Department of Homeland Security explains its monitoring of social media, Congress not happy [Video]
There was a rather interesting gathering of people for a Congressional hearing today, and not the one where only men were discussion female contraception, but rather the one where representatives from the Department of Homeland Security were trying to explain to Congress why they were monitoring things like Twitter, Facebook and blogs.
Things didn’t go so well for DHS once the members of the House of Representatives’ Subcommittee on Counterintelligence and Intelligence realized that DHS Chief Privacy Office Mary Ellen Callahan and Director of Operations Coordination and Planning Richard Chavez was spending more time stonewalling the committee than actually answering any questions from the committee members.
However one thing became abundantly clear during the questioning – if you break news on Twitter about a story or you are a community activist making public Facebook posts the DHS will have all of your personal information.
Another interesting fact that came out was that all social media and blog monitoring is subcontracted by the DHS to the giant defense contractor General Dynamics and that the contract was never offered to any outside parties. It probably also didn’t help placate the committee members when Chavez was caught red-handed misleading the Committee about the company’s sole status.
The DHS, meanwhile, is truly interested in breaking news tweets. The Twitter handles, Facebook names and blog urls of first witnesses to news events (the attempted assassination of Gabrielle Giffords and a January 2012 bomb threat at an Austin, Texas, school were specifically cited) are being recorded. Homeland Security claims this information is only used to verify reports, and that dossiers are not being assembled on private citizens and that personally identifying information is regularly scrubbed from their servers.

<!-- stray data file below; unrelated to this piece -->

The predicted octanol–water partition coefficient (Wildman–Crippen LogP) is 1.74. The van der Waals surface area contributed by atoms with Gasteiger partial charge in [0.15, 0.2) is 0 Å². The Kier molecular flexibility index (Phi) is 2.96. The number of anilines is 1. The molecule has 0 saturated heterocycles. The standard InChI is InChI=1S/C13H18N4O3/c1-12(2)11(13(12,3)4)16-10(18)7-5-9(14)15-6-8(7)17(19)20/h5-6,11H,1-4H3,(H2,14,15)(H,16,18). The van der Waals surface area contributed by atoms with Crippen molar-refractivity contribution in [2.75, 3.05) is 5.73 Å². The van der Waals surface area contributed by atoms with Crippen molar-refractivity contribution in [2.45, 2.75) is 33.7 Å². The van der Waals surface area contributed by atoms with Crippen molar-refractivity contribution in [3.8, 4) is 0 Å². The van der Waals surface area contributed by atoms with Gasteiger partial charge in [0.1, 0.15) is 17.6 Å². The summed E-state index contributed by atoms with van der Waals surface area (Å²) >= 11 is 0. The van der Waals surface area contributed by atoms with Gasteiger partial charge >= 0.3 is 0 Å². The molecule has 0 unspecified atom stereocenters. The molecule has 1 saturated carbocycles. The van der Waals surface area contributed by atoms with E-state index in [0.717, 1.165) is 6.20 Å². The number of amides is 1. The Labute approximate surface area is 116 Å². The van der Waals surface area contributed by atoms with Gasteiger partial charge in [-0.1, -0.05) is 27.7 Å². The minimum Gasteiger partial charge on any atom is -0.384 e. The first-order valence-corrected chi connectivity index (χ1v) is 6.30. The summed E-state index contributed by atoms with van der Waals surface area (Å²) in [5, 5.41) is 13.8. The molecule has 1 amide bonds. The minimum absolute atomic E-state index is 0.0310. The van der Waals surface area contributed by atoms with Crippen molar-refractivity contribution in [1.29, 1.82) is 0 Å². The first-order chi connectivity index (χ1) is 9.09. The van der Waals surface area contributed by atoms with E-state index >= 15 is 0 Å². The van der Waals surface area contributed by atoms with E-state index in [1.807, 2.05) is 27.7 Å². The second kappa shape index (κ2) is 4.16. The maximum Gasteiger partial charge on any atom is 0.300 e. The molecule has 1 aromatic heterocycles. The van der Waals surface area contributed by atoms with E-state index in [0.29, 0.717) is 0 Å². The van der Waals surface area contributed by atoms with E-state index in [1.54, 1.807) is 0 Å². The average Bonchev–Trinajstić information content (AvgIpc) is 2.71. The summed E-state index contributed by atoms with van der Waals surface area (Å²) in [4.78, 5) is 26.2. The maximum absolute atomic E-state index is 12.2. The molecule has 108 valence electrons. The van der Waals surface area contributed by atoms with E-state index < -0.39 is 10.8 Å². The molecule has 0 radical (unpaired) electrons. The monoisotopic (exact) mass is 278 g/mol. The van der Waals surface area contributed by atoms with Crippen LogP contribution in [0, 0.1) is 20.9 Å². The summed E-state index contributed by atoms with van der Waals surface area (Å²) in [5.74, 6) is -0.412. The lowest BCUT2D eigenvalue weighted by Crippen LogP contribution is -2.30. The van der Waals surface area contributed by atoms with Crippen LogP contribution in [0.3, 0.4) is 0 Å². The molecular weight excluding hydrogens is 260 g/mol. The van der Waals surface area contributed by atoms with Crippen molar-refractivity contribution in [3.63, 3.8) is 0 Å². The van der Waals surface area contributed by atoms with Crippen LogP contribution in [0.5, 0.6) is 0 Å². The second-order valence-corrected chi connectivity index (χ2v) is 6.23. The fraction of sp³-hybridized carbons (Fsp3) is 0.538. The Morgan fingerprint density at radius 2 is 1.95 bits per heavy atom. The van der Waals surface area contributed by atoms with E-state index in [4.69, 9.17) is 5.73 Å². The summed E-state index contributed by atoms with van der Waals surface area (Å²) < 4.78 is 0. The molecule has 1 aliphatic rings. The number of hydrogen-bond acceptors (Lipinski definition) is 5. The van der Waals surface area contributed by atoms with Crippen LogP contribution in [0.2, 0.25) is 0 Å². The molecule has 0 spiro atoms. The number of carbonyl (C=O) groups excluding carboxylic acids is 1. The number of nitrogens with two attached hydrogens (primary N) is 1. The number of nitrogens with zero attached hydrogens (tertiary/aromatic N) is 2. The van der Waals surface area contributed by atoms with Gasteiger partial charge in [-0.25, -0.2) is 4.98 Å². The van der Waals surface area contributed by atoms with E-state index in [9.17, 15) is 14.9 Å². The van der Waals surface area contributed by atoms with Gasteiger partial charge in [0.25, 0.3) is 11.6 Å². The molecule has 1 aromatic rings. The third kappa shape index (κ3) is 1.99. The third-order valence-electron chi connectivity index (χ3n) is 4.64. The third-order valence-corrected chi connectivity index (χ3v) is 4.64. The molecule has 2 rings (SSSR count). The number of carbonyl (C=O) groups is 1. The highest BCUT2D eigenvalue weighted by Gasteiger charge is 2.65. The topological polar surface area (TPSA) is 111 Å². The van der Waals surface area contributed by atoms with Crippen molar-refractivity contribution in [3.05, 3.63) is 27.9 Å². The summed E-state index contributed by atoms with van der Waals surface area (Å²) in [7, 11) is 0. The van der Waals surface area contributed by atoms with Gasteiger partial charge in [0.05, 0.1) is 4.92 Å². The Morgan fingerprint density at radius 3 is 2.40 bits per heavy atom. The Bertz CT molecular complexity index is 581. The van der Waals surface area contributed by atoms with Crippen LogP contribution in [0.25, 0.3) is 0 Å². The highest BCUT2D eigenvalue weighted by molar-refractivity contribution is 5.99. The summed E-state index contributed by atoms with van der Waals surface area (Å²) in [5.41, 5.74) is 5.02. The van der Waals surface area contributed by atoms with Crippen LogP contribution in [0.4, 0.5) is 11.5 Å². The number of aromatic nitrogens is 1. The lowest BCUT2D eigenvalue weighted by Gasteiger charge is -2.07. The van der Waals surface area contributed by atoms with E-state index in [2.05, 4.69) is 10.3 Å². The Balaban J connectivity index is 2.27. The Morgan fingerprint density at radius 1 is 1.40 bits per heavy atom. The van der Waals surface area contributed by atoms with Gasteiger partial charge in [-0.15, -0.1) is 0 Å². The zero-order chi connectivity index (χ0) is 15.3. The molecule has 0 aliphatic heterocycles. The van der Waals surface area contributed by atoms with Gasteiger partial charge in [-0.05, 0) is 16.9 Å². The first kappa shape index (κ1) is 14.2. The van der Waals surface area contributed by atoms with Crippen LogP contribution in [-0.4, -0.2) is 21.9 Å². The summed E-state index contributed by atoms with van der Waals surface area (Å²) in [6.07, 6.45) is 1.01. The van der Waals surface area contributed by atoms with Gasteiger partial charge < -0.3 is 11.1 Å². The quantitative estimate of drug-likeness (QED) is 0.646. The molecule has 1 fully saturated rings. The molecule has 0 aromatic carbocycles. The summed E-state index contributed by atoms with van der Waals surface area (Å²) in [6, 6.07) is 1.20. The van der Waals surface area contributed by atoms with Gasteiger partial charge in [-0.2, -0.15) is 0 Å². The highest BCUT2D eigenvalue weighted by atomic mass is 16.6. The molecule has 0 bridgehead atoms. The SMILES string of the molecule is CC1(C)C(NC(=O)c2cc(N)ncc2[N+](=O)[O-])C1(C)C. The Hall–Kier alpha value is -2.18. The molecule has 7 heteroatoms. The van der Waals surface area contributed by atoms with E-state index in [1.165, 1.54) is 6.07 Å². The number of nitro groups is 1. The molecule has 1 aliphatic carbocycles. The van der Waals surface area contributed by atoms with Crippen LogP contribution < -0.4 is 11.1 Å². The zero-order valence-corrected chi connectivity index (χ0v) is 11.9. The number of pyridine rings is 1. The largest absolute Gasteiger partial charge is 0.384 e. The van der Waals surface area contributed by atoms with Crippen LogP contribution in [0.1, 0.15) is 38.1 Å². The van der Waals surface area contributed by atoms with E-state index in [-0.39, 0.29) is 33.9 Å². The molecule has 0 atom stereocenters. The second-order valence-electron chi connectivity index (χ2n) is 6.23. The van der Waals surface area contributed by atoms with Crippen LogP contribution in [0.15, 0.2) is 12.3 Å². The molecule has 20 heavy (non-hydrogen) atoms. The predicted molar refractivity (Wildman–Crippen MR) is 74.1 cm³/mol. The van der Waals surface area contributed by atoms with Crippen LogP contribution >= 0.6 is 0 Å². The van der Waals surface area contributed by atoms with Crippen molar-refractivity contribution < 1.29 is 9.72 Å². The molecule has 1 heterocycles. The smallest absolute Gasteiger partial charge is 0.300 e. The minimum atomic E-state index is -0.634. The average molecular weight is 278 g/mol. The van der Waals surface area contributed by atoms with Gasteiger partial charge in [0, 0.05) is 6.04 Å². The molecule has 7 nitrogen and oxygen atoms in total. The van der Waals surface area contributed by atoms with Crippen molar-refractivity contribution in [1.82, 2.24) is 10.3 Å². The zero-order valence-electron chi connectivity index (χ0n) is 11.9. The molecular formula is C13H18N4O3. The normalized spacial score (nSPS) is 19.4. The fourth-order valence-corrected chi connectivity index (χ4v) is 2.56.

Another worrying tendency is the fact that DHS appears to be keeping tabs on individual American citizens engaged in community activism and hot-button political issues. EPIC’s evidence package to congress included FOIA-obtained data on community reaction to thehousing of Guantanamo detainees in a Standish, MI prison. Against the DHS’ own guidelines, the agency compiled a report titled Residents Voice Opposition Over Possible Plan to Bring Guantanamo Detainees to Local Prison-Standish MI. This report contained sentiment gathered from newspaper comment talkbacks, local blogs, Twitter posts, and publicly available Facebook posts–something expressly forbidden by the DHS’ own policies.
via Fast Company
I am pretty sure that none of this news is of any real surprise to anyone who watches agencies like DHS or the government but it might be wise to think twice about tweeting about your thoughts or posting to Facebook if you get ticked off at the government.
In the meanwhile here a short video of the meeting for you to snicker at.